Budgeted revenue is expected to reach SR833 billion ($222 billion) in 2020, 62 percent of which is driven mainly by oil revenue, while budgeted expenditure is projected at SR1.02 trillion. Fiscal deficit stands at SR187 billion (6.4 percent of estimated 2020 gross domestic product) compared with SR131 billion (4.7 percent of GDP) in 2019.

Public debt is anticipated at SR754 billion, 26 percent of the estimated GDP in 2020, growing 11.2 percent compared to the previous year. 

Commenting on the budget, Dr. Abdullah Hamad Al-Fozan, chairman of KPMG Saudi Arabia, said: “The proposed budget focuses on maintaining fiscal stability and sustainability, improving the diversification of revenue sources, and taking measures to advance the economic and social development of the country.” 

He added: “Despite the oil market volatility, which had some impact on the expenditure, the government has made notable progress on the Vision Realization Programs. In addition, the allocation of over SR1 trillion budget expenditure for 2020 demonstrates the government’s commitment toward driving economic growth.”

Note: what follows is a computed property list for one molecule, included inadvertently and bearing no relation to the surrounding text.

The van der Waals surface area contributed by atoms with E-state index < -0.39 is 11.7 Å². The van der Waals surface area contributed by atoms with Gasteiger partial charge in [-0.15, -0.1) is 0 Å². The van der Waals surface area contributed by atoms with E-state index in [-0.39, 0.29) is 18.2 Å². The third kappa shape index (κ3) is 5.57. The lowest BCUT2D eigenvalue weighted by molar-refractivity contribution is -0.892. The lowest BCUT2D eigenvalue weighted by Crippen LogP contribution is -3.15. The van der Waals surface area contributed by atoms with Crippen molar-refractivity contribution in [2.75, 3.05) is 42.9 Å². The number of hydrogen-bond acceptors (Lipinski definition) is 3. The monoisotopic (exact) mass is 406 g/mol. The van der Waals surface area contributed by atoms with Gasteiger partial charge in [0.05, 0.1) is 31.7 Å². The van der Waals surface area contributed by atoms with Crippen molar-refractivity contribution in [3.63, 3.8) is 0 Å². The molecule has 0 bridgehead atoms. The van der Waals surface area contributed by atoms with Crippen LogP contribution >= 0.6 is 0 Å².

Meanwhile, the total real GDP growth is expected to reach 2.3 percent in 2020, as a result of relatively stable oil prices, implementation of Vision 2030 programs, and increased spending on infrastructure.  

Non-oil revenue is expected to touch a new high of SR320 billion in 2020, compared to SR315 billion expected in 2019, an increase of 1.6 percent, supported by the government’s continued efforts to develop non-oil sectors with higher economic and social return.


• Budgeted revenue is expected to reach SR833 billion ($222 billion) in 2020, 62 percent of which is driven mainly by oil revenue, while budgeted expenditure is projected at SR1.02 trillion.

• Fiscal deficit stands at SR187 billion compared with SR131 billion in 2019.

• Public debt is anticipated at SR754 billion, 26 percent of the estimated GDP in 2020, growing 11.2 percent compared to the previous year.